How To Pick The Perfect Sports Bra

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Feeling your boobs jiggle and flap when you exercise is one of the most uncomfortable things ever. Wearing a bra that doesn’t give you proper support while you exercise, (especially if you have big boobs) can make you feel self conscious and distracted. You shouldn’t be worrying about your boobies being sore or constantly bouncing while you’re cleaning that barbell or running a 5k.

Having the right sports bra for your boobs will change the way you workout, make you comfortable and give you that extra boost of confidence you need during your workout. Sports bras generally fall into two broad categories- Compression and Encapsulation, and they each offer different kinds of support.

What are Compression Bras?

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Compression bras work by holding the breasts close to the chest without the use of separate cups. These bras are great for women with small boobs, think, A cups and B cups. They’re best for low impact workouts because they offer a lower level of support.


What are Encapsulation Bras?


Encapsulation bras work like normal bras, but with extra support and higher coverage. They are perfect for high impact workouts and best suited to women with large boobs, specifically C cups and above. The straps are usually adjustable for maximum support and they’re designed to support each boob separately.


Best of both worlds!

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Some sports bras are designed by merging the best features of the compression and encapsulation bras. This type of bras usually provide the most support. It features adjustable straps, separate cups, and band closure and provides firm support by holding the boobs close to the chest. These bras are recommended for women with very large busts or anyone doing intense, high impact workouts. Now that you know the two major types of bras, and the activities and body types they’re each suited for-  you’ll want to follow these additional tips.


Measure yourself

Getting the perfect sports bra doesn’t involve guess work. You need to measure yourself, to ensure you’re getting the right size, so your sports bra can fit perfectly. Measuring yourself is easy! All you need to do is use a tape to measure your ribcage, right underneath your boobs. Ensure that the tape is lying flat. Write down your measurement and use the table below to figure out your band measurement.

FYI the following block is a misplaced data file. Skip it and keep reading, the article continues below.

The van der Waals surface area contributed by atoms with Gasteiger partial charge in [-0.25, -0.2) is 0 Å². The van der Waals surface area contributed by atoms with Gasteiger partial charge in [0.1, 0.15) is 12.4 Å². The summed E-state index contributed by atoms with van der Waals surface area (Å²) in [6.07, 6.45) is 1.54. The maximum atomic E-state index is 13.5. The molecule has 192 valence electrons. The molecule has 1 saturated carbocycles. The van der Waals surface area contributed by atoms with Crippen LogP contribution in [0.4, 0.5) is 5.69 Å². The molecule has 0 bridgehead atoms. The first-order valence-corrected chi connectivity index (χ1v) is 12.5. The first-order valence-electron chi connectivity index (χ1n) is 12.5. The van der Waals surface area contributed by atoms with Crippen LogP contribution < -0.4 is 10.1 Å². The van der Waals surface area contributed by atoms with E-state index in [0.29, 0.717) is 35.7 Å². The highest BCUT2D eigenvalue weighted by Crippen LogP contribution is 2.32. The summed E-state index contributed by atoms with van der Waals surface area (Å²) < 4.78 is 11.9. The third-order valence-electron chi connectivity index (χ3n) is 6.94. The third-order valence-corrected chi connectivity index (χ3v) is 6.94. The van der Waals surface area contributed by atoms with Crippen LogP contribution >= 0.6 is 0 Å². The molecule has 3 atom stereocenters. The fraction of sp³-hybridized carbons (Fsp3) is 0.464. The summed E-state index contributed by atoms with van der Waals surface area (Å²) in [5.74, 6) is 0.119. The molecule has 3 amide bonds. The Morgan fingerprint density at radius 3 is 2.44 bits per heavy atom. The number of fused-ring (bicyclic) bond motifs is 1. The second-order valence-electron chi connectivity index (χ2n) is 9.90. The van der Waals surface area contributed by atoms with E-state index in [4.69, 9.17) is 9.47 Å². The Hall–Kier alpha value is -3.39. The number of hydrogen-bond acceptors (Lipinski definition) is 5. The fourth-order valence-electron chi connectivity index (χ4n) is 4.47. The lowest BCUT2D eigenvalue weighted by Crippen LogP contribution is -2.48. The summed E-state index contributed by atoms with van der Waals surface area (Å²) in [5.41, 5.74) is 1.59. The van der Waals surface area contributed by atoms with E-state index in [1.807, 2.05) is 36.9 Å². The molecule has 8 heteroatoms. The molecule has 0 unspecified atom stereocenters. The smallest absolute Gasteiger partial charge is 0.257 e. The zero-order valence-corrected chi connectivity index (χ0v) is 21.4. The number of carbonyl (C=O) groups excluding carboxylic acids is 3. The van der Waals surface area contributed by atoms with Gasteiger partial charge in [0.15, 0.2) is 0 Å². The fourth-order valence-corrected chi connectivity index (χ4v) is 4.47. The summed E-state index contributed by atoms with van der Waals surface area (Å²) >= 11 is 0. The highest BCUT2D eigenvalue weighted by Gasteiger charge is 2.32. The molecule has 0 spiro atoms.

25-27 inches- band size 30

27-29 inches- band size 32

29-31 inches- band size 34

31-33 inches - band size 36

33-35 inches - band size 38

35-37 inches - band size 40

37-39 inches - band size 42

39-41 inches - band size 44

After this, wear a sports bra and measure across the fullest part of your boobs. Subtract your band size measurement from this measurement, and the difference in inches will determine your cup size. For example, if your band measurement is 27 inches, and your cup measurement is 30 inches, the difference is 3 inches and you’re an AA cup. You can use the chart below as a size guide.

3 inches - AA cup

4 inches - A cup

5 inches - B cup

6 inches - C cup

7 inches - D cup

8 inches - DD cup

9 inches- E cup

10 inches- F cup

Test the fit!

When you try on your new bra, there are a couple of things to take note of, in order to ensure it’s the perfect fit:

Cups - If you’re spilling out of the bra, either at the top or under the armpits, you need to go up a cup size. Your boobs shouldn’t be crushed. If there is visible space between your boobs and the bra, you need to go down a cup size. Loose cups provide poor support.

Straps - If you buy a bra with adjustable straps, adjust the straps such that you can fit in two fingers between your shoulder and the strap. If your straps are too tight, they will painfully dig into your shoulders while you work out and cause discomfort. If they’re loose, they can fall off or provide little support. If the back straps are pulling up and riding higher than the front of the bra, the band might be too large or the straps too short.

Band - If it’s a compression bra, the rule of thumb is that you shouldn’t be able to pull the band more than an inch away from your rib cage. If you can, you need to go down a band size. With an encapsulation bra, the bra should fit snugly on the loosest clasp setting. If you have to go down all the way to the smallest clasp setting, go down one band size. The band should always fit snugly around your ribcage.

Bonus tip!


The Jumping Jack Test - Take your new bra for a spin by doing ten jumping jacks while looking in the mirror. Make sure your new bra is doing its job by keeping the girls from jumping while you jump.

Having a good sports bra will definitely make your workouts more productive, and help you reach your body goals in a comfortable way. Always remember that quality of fit should be your ultimate criteria for choosing a sports bra. Definitely, getting a cute bra should be second on your list. What’s your favourite sports bra brand?